4. brilliant, brilliant piece. the fact that news outlets still refer to the women as ‘prostitutes’ rather than women makes me furious, but littlejohn takes it to the extreme.
    as you say, it becomes all about who he views as innocent and those he sees as guilty (people who don’t look exactly like him shall we say) are undeserving, unhuman. the self-littlejohn row was fantastic.

    how can he write those things about women who have been murdered? how can he? doesn’t he understand that by treating these women as sub-human, he is no better than the killer? that mentally he is conceiving these women in the same way? one of the massive massive problems in our society is violence against women. when we perceive of women/humans as objects it becomes very easy to harm them, to kill them. and that is what he is doing.

  5. Thank you so much for reminding us once again of the Self/Littlejohn scrap. When Titchydick dies, preferably in great agony, I will take great delight in spraypainting “Does it turn into Tolstoy at page 205?” on his gravestone.

  6. Excellent post – although I do think you should proof read it. Surely ‘considering how both Self and Hari so easily revealed to be an intellectually vacant coward’ should have a ‘him’ in there somewhere?

  7. A good read on a vile man.
    I think you might be giving RL a little too much credit though.
    “There is a method behind Littlejohn’s incessant need for phonetically spelling names or concepts (‘yuman rites’, ‘elf ‘n’ safety’ etc), it is to make them sound less real, more ridiculous and above all, more deserving of his wrath.” Nah, he’s just a bitter, twisted, misogynistic, racist, narrow minded, bigoted numskull.

  8. Agreed. I doubt he puts that much thought into his articles.

    Could I also add my horror and disgust at this ‘infamous’piece on the Ipswitch murders having been to young to read it the first time round. How awful that I must now grow up and learn that there are people who still hold such poisoness views…

  9. Littlejohn’s article about the Ipswich killing is beyond contempt. It’s ironic really – the fact that an article like this was published in a widely read, daily newspaper shows that far from political correctness ‘going mad’ it hasn’t gone far enough…
    I should probably declare my own personal interest in this story here. I am a recovered heroin addict and for six months, I worked on the streets as a prostitute. I was also in a physically and emotionally abusive relationship with a much older man, who forced me into working on the streets.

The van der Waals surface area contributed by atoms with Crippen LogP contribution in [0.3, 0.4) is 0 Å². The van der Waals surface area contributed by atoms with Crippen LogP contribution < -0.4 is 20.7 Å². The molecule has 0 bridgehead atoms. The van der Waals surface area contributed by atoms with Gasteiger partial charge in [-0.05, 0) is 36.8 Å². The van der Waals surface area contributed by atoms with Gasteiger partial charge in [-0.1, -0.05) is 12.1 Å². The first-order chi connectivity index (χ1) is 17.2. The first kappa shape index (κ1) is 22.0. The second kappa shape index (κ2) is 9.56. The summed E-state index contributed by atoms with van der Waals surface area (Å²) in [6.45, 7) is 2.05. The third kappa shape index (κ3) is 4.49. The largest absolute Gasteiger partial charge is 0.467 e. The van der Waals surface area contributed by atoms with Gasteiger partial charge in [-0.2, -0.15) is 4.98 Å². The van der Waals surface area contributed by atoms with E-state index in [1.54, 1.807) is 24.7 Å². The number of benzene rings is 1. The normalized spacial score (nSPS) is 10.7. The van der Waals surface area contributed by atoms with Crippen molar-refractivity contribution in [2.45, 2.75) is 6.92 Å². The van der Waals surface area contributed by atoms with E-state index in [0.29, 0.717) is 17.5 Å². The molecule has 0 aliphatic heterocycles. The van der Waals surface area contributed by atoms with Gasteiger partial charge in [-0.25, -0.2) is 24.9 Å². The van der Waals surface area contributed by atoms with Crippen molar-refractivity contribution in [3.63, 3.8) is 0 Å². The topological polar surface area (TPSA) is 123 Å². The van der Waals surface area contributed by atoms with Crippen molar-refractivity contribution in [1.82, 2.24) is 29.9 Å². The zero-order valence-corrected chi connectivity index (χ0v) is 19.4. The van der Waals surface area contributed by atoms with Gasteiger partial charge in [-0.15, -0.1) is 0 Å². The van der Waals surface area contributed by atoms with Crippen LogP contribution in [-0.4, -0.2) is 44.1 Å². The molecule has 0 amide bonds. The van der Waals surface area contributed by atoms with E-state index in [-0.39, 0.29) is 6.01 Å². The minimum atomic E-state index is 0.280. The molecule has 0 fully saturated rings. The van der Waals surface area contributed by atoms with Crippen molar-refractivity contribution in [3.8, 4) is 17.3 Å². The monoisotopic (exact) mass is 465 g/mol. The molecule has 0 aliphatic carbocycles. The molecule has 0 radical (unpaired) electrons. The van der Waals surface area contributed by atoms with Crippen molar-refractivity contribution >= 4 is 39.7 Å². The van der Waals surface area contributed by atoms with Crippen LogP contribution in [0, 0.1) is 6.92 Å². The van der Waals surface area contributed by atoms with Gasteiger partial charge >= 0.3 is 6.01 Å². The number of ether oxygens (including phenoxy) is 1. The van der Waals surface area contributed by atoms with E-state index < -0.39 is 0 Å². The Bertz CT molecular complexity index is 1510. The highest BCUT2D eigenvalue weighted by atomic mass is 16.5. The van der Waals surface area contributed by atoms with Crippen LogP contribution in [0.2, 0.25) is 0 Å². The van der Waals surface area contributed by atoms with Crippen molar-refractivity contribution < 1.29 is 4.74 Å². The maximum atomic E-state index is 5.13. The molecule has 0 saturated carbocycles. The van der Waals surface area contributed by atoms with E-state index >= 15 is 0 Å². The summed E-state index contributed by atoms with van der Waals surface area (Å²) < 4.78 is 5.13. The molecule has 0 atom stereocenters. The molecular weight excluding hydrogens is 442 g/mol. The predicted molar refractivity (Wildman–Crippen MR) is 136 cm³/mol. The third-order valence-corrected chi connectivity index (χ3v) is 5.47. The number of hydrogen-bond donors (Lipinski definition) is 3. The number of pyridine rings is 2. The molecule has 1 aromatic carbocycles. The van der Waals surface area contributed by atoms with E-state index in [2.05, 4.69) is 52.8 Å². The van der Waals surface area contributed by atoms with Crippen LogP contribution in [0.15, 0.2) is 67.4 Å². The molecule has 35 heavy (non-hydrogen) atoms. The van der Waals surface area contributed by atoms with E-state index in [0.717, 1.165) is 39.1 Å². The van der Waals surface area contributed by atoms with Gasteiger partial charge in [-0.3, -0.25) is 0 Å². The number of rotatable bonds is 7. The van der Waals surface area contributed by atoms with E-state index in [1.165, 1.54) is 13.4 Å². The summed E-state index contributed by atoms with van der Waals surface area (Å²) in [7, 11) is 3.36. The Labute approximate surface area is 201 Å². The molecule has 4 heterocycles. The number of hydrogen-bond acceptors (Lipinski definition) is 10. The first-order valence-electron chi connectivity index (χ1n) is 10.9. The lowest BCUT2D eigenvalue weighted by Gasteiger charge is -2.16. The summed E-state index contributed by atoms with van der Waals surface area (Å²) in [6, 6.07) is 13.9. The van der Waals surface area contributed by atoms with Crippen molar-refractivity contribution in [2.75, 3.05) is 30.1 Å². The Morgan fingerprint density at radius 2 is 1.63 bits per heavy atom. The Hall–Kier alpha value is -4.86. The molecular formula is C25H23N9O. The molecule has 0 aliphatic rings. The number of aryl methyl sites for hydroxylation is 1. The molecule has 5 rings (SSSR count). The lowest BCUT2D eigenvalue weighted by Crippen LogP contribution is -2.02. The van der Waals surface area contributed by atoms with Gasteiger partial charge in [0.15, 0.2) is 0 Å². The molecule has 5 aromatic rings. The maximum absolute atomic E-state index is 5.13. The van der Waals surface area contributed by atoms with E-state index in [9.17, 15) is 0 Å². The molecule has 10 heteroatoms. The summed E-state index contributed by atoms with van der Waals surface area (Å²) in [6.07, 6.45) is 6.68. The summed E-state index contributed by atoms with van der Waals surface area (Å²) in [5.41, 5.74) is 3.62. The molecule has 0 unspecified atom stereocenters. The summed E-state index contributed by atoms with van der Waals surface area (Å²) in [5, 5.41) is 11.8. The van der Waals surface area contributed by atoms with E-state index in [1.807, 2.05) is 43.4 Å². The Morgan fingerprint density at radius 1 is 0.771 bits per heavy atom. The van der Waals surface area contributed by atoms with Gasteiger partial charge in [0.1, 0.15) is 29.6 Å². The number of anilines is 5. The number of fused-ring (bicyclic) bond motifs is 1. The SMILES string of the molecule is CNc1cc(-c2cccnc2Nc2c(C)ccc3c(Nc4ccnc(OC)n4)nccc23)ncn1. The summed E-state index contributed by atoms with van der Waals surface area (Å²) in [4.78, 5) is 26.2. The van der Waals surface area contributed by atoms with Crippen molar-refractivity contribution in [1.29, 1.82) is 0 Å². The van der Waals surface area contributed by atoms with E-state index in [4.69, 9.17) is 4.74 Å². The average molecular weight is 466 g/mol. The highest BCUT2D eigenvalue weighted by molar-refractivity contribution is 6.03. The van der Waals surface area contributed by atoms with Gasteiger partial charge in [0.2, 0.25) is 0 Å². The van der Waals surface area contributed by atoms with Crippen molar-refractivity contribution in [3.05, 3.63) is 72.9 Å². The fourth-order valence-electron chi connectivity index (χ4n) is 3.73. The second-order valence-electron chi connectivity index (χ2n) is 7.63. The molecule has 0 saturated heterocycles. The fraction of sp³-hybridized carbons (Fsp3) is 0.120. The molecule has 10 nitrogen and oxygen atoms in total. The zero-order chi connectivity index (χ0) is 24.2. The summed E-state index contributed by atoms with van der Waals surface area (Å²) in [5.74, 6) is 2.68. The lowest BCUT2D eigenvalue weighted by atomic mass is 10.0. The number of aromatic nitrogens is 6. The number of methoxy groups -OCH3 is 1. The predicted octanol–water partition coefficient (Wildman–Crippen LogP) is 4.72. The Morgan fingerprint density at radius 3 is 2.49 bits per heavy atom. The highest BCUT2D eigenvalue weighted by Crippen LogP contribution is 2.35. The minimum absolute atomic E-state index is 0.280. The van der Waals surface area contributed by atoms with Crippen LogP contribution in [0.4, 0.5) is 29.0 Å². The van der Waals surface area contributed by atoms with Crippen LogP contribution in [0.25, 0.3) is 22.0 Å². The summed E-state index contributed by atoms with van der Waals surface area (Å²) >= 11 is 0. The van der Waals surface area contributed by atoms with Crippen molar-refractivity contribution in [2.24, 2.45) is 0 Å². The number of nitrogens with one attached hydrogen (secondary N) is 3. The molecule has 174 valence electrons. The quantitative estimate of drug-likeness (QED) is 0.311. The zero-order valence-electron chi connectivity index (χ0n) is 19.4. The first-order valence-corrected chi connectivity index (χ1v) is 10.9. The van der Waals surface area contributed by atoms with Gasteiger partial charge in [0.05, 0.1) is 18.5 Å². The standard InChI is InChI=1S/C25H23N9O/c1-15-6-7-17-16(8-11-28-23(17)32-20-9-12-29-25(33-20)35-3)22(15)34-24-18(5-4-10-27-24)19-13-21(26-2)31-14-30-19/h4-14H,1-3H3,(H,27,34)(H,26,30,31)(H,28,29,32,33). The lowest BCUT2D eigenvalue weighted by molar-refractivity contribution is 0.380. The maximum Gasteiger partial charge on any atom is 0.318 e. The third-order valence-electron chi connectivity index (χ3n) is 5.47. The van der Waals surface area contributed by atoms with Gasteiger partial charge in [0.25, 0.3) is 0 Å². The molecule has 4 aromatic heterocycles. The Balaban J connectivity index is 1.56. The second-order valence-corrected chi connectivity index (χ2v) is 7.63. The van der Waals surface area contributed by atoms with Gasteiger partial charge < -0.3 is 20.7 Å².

I’ve been clean for over four years now, I volunteer with a local drug charity, I’m in a settled relationship and have two sons who are both happy and healthy.
    Littlejohn’s article makes me supremely angry on so many levels I’m not really sure where to begin. There were a lot of things going on in my life that paved the way into addiction, domestic abuse and prostitution – by normal standards my life has been anything but cushy. But compared to a lot of the other girls I met out on the streets, I’ve had it easy. Nearly every other girl I knew had been bought up in care, and had experienced sexual and physical abuse from childhood. Most of them were in violent relationships.
    I know a lot of women experience horrendous abuse and don’t succumb to addiction. But is it really right to judge those who do?
    I’ve always thought it funny that child abusers and peadophiles are among Littlejohn’s favourite targets when he has so little sympathy towards the victims of child abuse.

    I’m going to stop here – I’m finding it very difficult to say what I want to say with any eloquence because of my personal feelings/experience. I guess I just want to echo another commenter’s sentiments – you wouldn’t be such a great loss to the world yourself Mr Littlejohn.

  10. I saw a brilliant stand-up comedy bit on Littlejohn, describing him as “A cunt. NOT somebody who works as a cunt.”